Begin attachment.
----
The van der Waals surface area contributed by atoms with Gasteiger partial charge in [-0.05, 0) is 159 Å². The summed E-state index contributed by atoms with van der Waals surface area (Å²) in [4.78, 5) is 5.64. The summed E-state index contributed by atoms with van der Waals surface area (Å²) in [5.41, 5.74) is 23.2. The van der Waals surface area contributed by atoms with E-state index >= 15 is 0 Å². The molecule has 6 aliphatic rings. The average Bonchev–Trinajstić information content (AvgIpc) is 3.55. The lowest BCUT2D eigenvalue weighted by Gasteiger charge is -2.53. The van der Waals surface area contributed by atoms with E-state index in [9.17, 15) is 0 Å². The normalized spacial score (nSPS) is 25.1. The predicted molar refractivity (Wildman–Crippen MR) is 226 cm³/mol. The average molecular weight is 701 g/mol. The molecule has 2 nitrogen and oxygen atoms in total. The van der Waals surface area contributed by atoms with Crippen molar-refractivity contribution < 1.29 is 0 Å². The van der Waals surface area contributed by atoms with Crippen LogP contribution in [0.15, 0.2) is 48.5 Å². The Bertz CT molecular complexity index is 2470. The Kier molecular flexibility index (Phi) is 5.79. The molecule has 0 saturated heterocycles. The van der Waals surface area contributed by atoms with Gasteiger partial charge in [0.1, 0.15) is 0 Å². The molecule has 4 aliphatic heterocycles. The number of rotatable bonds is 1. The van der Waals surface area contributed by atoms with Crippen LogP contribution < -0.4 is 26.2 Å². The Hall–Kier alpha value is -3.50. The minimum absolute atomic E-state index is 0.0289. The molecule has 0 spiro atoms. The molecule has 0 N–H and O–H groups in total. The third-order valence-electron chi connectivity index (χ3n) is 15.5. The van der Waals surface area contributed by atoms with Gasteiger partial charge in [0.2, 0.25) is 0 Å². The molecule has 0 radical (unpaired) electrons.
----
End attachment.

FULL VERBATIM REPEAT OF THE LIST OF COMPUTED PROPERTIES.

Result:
The van der Waals surface area contributed by atoms with Gasteiger partial charge in [-0.05, 0) is 159 Å². The summed E-state index contributed by atoms with van der Waals surface area (Å²) in [4.78, 5) is 5.64. The summed E-state index contributed by atoms with van der Waals surface area (Å²) in [5.41, 5.74) is 23.2. The van der Waals surface area contributed by atoms with E-state index >= 15 is 0 Å². The molecule has 6 aliphatic rings. The average Bonchev–Trinajstić information content (AvgIpc) is 3.55. The lowest BCUT2D eigenvalue weighted by Gasteiger charge is -2.53. The van der Waals surface area contributed by atoms with E-state index in [9.17, 15) is 0 Å². The normalized spacial score (nSPS) is 25.1. The predicted molar refractivity (Wildman–Crippen MR) is 226 cm³/mol. The average molecular weight is 701 g/mol. The molecule has 2 nitrogen and oxygen atoms in total. The van der Waals surface area contributed by atoms with Crippen molar-refractivity contribution < 1.29 is 0 Å². The van der Waals surface area contributed by atoms with Crippen LogP contribution in [0.15, 0.2) is 48.5 Å². The Bertz CT molecular complexity index is 2470. The Kier molecular flexibility index (Phi) is 5.79. The molecule has 0 saturated heterocycles. The van der Waals surface area contributed by atoms with Gasteiger partial charge in [0.1, 0.15) is 0 Å². The molecule has 4 aliphatic heterocycles. The number of rotatable bonds is 1. The van der Waals surface area contributed by atoms with Crippen LogP contribution < -0.4 is 26.2 Å². The Hall–Kier alpha value is -3.50. The minimum absolute atomic E-state index is 0.0289. The molecule has 0 spiro atoms. The molecule has 0 N–H and O–H groups in total. The third-order valence-electron chi connectivity index (χ3n) is 15.5. The van der Waals surface area contributed by atoms with Gasteiger partial charge in [0.2, 0.25) is 0 Å². The molecule has 0 radical (unpaired) electrons.